Can we find ways to include the contributions of those people in the President's program?
For example, MIT, Stanford and Google are collaborating on an open source platform for MOOCs, (MOOC.org). An open, hosted version of that platform would be a valuable resource for faculty and others around the world. Google has the infrastructure – not just connectivity, but services like Google Plus Communities, Hangouts, YouTube and Google Drive – to create that hosted platform. It would be terrific if the Department of Education could work with them to create an open "YouTube for education". (If Google were not willing, the CSU system or others could do it).
There are also many examples of the use of fine-grained, focused modules in education -- most prominently at the Khan Academy. Modular material can take many forms – a short PowerPoint presentation or video demonstration, a thought provoking quote, an anecdote, an image, an animation, a question, an assignment, a simulation, a grading technique, etc. can be effective and of use to others. Every teacher has some such "modules" that could be of use to others. The trick is to make them discoverable. Could the Department of Education create a system for doing that?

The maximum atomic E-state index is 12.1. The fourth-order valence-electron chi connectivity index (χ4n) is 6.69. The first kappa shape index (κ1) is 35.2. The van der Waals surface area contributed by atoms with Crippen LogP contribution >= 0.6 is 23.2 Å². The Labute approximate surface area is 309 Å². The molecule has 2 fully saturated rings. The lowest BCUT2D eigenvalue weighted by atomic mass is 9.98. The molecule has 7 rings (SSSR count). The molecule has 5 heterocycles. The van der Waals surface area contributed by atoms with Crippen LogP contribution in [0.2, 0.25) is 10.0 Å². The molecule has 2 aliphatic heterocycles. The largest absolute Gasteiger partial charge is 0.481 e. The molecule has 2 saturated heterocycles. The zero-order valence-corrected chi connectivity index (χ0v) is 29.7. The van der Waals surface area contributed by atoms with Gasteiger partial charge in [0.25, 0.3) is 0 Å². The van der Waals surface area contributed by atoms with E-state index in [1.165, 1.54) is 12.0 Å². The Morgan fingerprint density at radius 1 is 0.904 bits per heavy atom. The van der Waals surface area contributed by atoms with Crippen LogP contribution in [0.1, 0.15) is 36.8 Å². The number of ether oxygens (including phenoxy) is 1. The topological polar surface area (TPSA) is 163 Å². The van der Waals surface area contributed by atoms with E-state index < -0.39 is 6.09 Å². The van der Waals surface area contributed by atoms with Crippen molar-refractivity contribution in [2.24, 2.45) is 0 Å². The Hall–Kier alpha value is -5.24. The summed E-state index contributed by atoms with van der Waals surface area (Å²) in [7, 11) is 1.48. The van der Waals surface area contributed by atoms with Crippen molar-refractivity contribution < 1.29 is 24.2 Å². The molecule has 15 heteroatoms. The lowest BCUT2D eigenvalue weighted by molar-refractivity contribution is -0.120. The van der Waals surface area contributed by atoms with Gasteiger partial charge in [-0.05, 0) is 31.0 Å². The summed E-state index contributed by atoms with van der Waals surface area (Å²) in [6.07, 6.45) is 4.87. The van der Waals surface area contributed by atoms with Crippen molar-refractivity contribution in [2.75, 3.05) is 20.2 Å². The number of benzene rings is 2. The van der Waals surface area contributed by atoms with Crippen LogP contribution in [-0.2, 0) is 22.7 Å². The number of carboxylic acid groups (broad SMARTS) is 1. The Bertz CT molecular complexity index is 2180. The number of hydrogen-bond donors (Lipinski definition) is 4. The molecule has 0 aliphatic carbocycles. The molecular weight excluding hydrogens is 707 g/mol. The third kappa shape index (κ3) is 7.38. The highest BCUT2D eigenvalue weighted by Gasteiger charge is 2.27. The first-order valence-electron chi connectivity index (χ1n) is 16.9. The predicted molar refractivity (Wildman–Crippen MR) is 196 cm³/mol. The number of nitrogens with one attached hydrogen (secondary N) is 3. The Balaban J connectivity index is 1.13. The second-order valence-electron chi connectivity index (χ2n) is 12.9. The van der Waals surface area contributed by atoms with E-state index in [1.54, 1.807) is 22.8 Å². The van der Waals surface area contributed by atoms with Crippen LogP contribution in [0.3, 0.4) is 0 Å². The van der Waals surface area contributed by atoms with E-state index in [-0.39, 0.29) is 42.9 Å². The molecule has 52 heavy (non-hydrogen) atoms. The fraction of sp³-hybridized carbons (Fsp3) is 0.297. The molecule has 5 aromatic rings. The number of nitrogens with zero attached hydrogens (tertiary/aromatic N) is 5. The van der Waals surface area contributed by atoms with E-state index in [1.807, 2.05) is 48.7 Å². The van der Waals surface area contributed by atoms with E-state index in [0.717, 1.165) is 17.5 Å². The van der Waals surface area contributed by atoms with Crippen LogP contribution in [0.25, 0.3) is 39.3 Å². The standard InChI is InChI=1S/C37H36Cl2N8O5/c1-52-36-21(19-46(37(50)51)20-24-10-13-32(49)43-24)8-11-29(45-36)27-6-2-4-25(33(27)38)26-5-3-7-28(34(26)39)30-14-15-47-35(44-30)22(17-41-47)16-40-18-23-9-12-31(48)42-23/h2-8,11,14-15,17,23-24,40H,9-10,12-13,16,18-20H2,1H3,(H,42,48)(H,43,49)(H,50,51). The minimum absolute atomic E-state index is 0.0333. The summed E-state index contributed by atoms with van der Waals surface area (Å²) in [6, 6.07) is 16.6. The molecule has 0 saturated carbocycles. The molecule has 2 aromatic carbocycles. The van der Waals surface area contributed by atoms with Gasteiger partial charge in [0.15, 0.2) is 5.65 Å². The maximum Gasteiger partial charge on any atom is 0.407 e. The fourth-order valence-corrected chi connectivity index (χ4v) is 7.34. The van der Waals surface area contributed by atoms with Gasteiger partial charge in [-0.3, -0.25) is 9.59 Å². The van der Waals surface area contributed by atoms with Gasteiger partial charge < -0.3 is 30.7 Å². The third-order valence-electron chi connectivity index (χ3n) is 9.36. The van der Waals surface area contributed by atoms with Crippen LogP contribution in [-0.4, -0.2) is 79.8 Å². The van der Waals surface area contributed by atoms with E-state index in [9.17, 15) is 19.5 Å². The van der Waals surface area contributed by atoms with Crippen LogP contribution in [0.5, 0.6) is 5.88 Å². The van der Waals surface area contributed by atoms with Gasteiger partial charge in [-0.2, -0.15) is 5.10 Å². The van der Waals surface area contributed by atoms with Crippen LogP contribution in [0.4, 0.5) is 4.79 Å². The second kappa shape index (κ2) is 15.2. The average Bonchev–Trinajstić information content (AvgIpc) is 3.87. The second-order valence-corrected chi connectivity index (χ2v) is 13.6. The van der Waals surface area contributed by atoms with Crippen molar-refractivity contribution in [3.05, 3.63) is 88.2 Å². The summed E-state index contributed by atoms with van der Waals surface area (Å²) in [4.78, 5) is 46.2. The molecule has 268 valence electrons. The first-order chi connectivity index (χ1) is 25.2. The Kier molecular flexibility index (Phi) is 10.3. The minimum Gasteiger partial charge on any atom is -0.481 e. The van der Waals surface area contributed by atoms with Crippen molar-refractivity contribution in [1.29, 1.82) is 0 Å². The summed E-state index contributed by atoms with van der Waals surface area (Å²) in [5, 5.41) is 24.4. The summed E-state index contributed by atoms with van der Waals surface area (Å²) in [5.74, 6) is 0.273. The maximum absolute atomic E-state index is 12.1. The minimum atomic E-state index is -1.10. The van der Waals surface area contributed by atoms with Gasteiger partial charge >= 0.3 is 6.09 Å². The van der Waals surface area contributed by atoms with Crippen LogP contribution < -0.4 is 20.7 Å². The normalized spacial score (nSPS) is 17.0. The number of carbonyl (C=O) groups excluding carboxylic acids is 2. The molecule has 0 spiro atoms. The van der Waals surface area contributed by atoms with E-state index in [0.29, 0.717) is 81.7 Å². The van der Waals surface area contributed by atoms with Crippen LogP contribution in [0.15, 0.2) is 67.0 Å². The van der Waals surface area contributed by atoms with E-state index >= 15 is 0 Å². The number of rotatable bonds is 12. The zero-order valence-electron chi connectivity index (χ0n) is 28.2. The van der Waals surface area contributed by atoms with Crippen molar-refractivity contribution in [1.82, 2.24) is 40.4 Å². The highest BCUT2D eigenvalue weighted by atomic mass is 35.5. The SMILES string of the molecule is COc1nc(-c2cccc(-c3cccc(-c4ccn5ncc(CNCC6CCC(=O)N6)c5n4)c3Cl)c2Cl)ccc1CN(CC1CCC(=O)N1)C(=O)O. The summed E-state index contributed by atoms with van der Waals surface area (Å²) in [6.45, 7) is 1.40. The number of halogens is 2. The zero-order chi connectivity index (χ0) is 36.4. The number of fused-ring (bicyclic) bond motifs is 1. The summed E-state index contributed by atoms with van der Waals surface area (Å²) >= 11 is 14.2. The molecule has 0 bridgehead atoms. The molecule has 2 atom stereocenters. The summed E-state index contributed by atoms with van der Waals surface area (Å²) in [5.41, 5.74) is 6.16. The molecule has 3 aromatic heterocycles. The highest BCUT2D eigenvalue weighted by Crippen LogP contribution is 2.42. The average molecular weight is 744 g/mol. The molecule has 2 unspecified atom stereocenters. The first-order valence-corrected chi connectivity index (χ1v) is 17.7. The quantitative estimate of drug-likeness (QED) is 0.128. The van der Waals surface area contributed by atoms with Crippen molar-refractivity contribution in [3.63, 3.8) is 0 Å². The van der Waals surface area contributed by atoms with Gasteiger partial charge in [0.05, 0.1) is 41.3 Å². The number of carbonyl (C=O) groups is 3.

High school teachers and others working on Common Core curricula are also a resource for colleges. Dominguez Hills and others spend a lot of time on remediation. We should encourage colleges to discover and incorporate teaching material and insights from those working on the Common Core.
Let a thousand flowers bloom.
Update 11/25/2013 This article on the forum appeared in our campus publication, Inside Dominguez. It contains several student and faculty comments. -----
There is a fairly long discussion of this post On Slashdot.
Wednesday, November 13, 2013